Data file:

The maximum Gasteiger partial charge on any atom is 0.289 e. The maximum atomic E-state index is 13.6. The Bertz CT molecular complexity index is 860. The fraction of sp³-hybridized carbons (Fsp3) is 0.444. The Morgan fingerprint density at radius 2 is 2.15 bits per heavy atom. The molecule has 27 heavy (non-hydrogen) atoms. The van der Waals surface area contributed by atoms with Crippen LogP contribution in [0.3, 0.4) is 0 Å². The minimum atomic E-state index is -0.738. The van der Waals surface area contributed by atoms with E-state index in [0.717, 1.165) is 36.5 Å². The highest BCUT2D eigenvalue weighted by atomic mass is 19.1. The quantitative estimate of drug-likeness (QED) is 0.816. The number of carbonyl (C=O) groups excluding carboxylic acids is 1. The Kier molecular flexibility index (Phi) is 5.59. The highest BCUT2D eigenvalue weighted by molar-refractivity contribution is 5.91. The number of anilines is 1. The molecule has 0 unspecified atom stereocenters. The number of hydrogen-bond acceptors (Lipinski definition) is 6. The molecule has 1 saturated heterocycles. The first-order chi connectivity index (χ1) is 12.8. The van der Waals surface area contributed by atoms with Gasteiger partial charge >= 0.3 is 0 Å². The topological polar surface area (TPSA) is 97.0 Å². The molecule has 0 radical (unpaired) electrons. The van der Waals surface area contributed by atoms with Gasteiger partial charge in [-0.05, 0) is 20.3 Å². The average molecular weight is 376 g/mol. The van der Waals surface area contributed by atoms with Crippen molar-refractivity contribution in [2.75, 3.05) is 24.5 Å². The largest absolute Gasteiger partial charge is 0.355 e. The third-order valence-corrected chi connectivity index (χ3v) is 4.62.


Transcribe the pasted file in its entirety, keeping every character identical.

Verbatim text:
The maximum Gasteiger partial charge on any atom is 0.289 e. The maximum atomic E-state index is 13.6. The Bertz CT molecular complexity index is 860. The fraction of sp³-hybridized carbons (Fsp3) is 0.444. The Morgan fingerprint density at radius 2 is 2.15 bits per heavy atom. The molecule has 27 heavy (non-hydrogen) atoms. The van der Waals surface area contributed by atoms with Crippen LogP contribution in [0.3, 0.4) is 0 Å². The minimum atomic E-state index is -0.738. The van der Waals surface area contributed by atoms with E-state index in [0.717, 1.165) is 36.5 Å². The highest BCUT2D eigenvalue weighted by atomic mass is 19.1. The quantitative estimate of drug-likeness (QED) is 0.816. The number of carbonyl (C=O) groups excluding carboxylic acids is 1. The Kier molecular flexibility index (Phi) is 5.59. The highest BCUT2D eigenvalue weighted by molar-refractivity contribution is 5.91. The number of anilines is 1. The molecule has 0 unspecified atom stereocenters. The number of hydrogen-bond acceptors (Lipinski definition) is 6. The molecule has 1 saturated heterocycles. The first-order chi connectivity index (χ1) is 12.8. The van der Waals surface area contributed by atoms with Gasteiger partial charge >= 0.3 is 0 Å². The topological polar surface area (TPSA) is 97.0 Å². The molecule has 0 radical (unpaired) electrons. The van der Waals surface area contributed by atoms with Gasteiger partial charge in [-0.05, 0) is 20.3 Å². The average molecular weight is 376 g/mol. The van der Waals surface area contributed by atoms with Crippen molar-refractivity contribution in [2.75, 3.05) is 24.5 Å². The largest absolute Gasteiger partial charge is 0.355 e. The third-order valence-corrected chi connectivity index (χ3v) is 4.62.